Tag Archive: Massachusetts

Rox’ October Kayak Bass Fishing Adventure

I Went fishing at Congamond Lake, on the Connecticut – Massachusetts border.
Oct 12th, I was pre-fishing, for my up coming Open Bass tourney Sat 17th.
My partner was sick, can you believe that!!! He called out sick for work and Fishing!!
So I went out in my W500. 🙂

big large mouth bass caught in Rox' fishing kayak

Got on the water I think it was 10:30 or close to 11am.
Water temps were 56 to 60 degrees.
Water was cloudy, (turn over time has come) with tons of bait fish every where.
Cloudy/partly sunny, with a chill in the air.
Fished 2 feet to 26 feet.

Fished slow and on the bottom.
Weightless Texas rigged plastic worms were the ticket.

nice large mouth bass caught in Rox' fishing kayak

Casting it up into the pads, and let it sink slowly, waiting for the line to move, or to feel that tap.
Gave it a twitch after a count to 10, and Bam fish on.
After a short battle I got her in the net.

All of a sudden I hear “Way to Go Rox”
Two fellows I know from my Fishing site had been watching me fish, and I didn’t even know they were coming up behind me in their boat.

They were kind enough to snap a picture for me.
I wish I had gotten the weight, but in all the excitement I forgot, DOH!!!!!!!!!

She was well over 3lbs, maybe even close to 3.5lbs, and her Belly was Full!!!
Great way to start my trip. 🙂

Caught a number of 12″, 2-14″ then a solid 2.10lb and a 2.14lb large mouth bass.
Which I weighed, and was even more sure that first Bass had to be way over 3lbs.
Landed tooooooooo many snakes (pickerel) today, had to keep re-tying due to line nicks.

Wind had picked up a little more then the weatherman had said, so in 19′ of water I had to drop anchor to fish some wood down deep.

Hooked a real Nice Bass that wrapped itself up around a branch, near the surface.
Soooooooooooooo I started to paddle to retrieve the Bass keeping my line tight when my yak stopped………………I forgot to pull up my anchor………….resulting in a lost Bass……….. Oh Well!

I did get a limit, so I was happy with that, was off the water at 5pm.
Did not snap any pictures of the smaller Bass, only picture worthy Bass today over 2lbs were taken.
I should have taken a picture of my last snake, it was big long and fat.

Tight Lines and Safe Paddling All. 🙂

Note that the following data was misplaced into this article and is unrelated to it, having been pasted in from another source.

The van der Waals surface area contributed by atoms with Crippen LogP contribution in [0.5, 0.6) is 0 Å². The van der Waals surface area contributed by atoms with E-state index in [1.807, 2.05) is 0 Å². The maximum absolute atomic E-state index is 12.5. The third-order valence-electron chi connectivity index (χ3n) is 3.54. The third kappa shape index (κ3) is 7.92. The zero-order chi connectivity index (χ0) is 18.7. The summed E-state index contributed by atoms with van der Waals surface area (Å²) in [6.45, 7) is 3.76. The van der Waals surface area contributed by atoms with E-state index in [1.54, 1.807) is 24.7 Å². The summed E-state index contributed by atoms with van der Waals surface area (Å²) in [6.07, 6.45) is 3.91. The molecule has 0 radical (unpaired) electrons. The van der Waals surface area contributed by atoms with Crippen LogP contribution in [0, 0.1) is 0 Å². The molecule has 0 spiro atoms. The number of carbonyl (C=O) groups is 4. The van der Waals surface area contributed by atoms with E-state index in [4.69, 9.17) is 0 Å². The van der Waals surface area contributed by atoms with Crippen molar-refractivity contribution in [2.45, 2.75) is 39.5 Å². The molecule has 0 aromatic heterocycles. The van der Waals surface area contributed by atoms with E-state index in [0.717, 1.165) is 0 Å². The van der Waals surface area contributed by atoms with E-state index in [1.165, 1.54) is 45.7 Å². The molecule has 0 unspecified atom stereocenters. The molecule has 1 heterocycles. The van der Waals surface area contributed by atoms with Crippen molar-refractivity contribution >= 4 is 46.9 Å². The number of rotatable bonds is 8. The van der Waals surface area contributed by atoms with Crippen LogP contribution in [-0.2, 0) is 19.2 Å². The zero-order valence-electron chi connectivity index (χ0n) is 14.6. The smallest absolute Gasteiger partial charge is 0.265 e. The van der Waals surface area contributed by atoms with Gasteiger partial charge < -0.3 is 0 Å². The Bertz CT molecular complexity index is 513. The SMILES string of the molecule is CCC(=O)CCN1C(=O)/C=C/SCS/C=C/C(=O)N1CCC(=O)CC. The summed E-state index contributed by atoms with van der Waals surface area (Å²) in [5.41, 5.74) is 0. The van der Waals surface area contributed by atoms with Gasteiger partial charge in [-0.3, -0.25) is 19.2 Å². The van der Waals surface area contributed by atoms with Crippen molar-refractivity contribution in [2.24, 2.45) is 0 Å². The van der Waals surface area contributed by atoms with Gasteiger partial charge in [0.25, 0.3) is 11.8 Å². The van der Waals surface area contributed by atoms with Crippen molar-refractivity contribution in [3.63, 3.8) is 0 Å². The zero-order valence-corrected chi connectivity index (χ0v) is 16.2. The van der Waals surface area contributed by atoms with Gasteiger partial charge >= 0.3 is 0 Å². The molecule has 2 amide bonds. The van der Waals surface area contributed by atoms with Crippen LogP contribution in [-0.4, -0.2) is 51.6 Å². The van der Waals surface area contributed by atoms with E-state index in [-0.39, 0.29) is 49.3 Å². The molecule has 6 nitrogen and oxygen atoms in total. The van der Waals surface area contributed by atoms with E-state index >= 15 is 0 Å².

3 lb large mouth bass caught in Rox' fishing kayak

2.14 lb large mouth bass caught in Rox' fishing kayak

More from Rox bass fishing from her kayak >

Craig Masterman’s Rigged 2008 W300 Fly Fishing Kayak

Note: This is a review of the smaller, W300 kayak series that was discontinued in 2010.
Go to the updated list of recent fishing kayak reviews »

Upadate from May 2010:
New Rigging Solutions for Craig’s Fly Fishing Kayak »

Update from March 2009:
Craig’s amazing kayak fly fishing trip to Florida with the W attached to his cartop »

Craig Masterman is a fly fisherman from central Massachusetts.
After having tested various fishing kayaks for over a year he decided to get himself a W because it was the only fishing kayak he found to be stable and comfortable enough for standup fly fishing and paddling, which was what he had been looking for to begin with.

Fly fishing kayak - side view
Craig’s 2008 W300 Fly Fishing Kayak


About himself:
“I do a bit of inland fresh water fishing, I am primarily a saltwater fly fisherman.  I fish mostly on Cape Cod, but I also plan to car top the W kayak to SW Florida to fish the beaches and mangroves for a couple of weeks in March most years.  The great thing about the W is that I can fish virtually any kind of water, fresh or salt, almost anywhere!”

Craig’s approach to rigging was “keep it simple” and “travel light”, with an emphasis on original and effective solutions:
-“I used two pair of the standard rubber paddle clips to mount the fly rod on one side of the boat and the paddle on the other.  I used one-inch 18 gage self drilling screws to mount the clips 1/4 inch below the nearest fore and aft rigging loops on each side.  That keeps them well out of the way of the paddling stroke.  I cut about 1/4 inch off the upper tab on the paddle clips that hold the paddle to allow for easy insertion of the paddle from the cockpit.  I improvised a light duty paddle leash from a small coiled key chain and a velcro loop from Ace Hardware.  This results in the clips holding the paddle just firmly enough to preclude it falling out while on the water, with the paddle leash for extra insurance.”